Creating a more inclusive world, one book at a time
C/O Jessica Yang
The Art Gallery of Burlington is creating a more inclusive world one book club discussion at a time
By: Emma Shemko, contributor
Hosted and facilitated by Jasmine Mander, the Art Gallery of Burlington’s new Echo Black, Indigenous and People of Colour book club works to create a safe, inclusive and accessible space for marginalized folks. The club prioritizes the lived experiences of BIPOC folks through reading and discussion of critical texts written by BIPOC authors.
Currently the curatorial assistant at the AGB, Mander has worked at a number of art organizations over the years, including Hamilton Artists Inc., where she coordinated Incoming!, an initiative to address and support the needs of newcomer, immigrant and refugee artists.
Mander is passionate about uplifting BIPOC voices and she wanted to create such a safe space for BIPOC folks to talk about their experiences and ideas, where they felt they could bring down their walls and share openly without fear of being judged.
"[The book club] is an opportunity to come together, discuss as a group and unpack ideas. It's like learning together . . . Maybe you see somebody who looks like you and there's this sense of guard that's just dropped. And then, the more you get to know the people in the group, the more times people voice their opinions or their stories and really express themselves, you just grow more and are confident in being able to discuss your ideas," explained Mander.
The book club is geared towards youth aged 16-25, with the idea of facilitating the sharing of knowledge between generations and encouraging conversation around how BIPOC communities move forward with these histories.
“A lot of the work and the knowledge that I've gained, I feel is super important to pass on to this next chapter in this next generation. You're passing on the knowledge. All the work that you've done is not lost, but you're investing in the youth so that you're providing them with spaces, mentorship and support," said Mander.
At its heart, Echo is about creating safe spaces and part of that is ensuring the club itself is as accessible as possible. The monthly sessions are held online, eliminating the need for a commute. The online environment also allows participants to leave their cameras off and participate as much or as little as they wish.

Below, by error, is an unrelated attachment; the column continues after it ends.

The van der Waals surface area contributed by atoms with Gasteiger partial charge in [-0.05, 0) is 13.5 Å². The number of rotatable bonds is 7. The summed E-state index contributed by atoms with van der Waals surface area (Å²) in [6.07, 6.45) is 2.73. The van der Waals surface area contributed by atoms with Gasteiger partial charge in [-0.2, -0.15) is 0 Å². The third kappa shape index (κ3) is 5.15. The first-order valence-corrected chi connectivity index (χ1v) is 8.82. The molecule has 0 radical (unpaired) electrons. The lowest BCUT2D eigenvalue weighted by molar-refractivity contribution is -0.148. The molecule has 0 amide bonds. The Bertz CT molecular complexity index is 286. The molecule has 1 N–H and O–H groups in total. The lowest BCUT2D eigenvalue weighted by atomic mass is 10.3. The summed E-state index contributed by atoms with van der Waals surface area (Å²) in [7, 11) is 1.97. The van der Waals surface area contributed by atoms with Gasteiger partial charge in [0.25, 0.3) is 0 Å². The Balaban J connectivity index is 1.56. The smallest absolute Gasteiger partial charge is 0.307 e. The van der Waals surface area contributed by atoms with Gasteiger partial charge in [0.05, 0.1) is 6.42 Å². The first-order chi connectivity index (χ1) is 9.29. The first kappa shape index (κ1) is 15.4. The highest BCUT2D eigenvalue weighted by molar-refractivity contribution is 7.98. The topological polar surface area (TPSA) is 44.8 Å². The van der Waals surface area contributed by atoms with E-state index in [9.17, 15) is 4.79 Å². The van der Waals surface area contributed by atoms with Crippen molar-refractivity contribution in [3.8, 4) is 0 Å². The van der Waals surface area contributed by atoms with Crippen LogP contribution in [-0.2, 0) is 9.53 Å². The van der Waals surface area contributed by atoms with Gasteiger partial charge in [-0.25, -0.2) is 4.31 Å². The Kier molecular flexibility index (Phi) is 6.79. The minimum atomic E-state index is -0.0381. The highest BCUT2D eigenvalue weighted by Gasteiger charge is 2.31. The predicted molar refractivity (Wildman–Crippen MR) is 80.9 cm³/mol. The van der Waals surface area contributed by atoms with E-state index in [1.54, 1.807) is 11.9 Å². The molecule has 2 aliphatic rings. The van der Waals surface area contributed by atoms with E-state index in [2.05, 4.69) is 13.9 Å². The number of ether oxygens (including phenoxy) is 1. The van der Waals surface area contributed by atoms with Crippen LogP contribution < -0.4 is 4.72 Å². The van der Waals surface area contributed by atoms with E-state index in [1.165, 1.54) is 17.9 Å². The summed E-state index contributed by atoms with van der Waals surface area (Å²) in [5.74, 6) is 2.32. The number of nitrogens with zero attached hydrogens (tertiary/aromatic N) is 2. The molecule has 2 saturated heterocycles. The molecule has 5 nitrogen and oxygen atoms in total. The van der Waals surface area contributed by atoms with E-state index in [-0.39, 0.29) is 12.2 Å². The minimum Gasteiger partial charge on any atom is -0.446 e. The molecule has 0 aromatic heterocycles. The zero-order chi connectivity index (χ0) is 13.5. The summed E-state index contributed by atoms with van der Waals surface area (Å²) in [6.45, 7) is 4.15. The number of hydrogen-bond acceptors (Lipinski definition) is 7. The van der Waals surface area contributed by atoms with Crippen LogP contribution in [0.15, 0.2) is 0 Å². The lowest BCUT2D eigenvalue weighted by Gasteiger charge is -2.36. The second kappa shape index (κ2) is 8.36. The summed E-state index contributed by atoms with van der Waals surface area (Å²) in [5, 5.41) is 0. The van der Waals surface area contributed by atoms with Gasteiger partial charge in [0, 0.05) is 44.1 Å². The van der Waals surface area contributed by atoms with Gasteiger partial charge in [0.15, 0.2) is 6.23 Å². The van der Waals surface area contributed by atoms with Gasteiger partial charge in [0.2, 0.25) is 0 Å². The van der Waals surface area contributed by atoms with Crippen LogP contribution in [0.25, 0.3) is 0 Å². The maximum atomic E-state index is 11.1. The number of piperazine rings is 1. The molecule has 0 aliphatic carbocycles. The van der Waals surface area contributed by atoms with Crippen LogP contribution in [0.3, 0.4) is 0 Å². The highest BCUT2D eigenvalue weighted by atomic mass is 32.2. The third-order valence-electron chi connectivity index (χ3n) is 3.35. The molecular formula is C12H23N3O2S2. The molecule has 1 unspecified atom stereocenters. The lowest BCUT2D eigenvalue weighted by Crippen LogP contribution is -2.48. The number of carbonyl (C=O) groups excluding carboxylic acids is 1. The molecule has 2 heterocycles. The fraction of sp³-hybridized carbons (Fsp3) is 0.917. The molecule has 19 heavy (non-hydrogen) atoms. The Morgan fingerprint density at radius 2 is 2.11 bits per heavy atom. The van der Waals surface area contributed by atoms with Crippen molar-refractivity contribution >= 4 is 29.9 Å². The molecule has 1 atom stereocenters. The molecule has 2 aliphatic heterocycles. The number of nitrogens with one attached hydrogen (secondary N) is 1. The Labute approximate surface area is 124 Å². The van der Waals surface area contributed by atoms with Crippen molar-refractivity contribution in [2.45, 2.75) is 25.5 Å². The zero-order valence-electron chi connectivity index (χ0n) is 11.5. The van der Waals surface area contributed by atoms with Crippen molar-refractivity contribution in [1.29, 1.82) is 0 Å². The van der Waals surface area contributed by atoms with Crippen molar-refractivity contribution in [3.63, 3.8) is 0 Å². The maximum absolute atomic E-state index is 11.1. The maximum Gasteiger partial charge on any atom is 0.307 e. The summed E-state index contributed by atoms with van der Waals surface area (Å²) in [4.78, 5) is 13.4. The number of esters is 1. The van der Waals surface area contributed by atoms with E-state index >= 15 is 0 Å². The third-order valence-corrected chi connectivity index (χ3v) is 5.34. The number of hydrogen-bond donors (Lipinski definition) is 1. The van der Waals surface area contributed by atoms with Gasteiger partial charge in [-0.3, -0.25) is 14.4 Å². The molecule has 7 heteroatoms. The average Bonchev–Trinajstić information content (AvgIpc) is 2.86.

Mander also wanted to move away from the constraints of the average book club, encouraging readers of all levels and experiences to join and removing the usual obligation to finish the book before attending. Echo is about the quality of discussion over the quantity of books read, so participants are welcome to join monthly discussions even if they've only read a few pages.
"I try to think about myself as a participant, I try to think if I was entering this conversation, how would I navigate it? . . . Part of that, for me, is encouraging people to be able to come and go in space as needed, based on their energy levels," said Mander.
Additionally, Mander recognized the increasing cost of books might pose a barrier to some and to ensure Echo does not become a financial burden, a free physical copy of each month's book will be mailed to registered participants a month in advance. Participants are encouraged to sign up as early as possible as space is limited.
The Echo book club is meant to be an inclusive space for all BIPOC community members and allies, offering the opportunity for them to learn and grow with these stories and to feel part of a community.
"One of my key phrases and one that I always like to repeat in my mind over and over again is this: I want BIPOC folks to feel like they can go from a place of just surviving to thriving. I want to see that happen. And so this [book club] is my way of contributing a space to my community," said Mander.
Echo will be launching April 25 at 6:30 p.m. with the discussion of Eternity Martis’ They Said This Would be Fun: Race, Campus Life and Growing Up.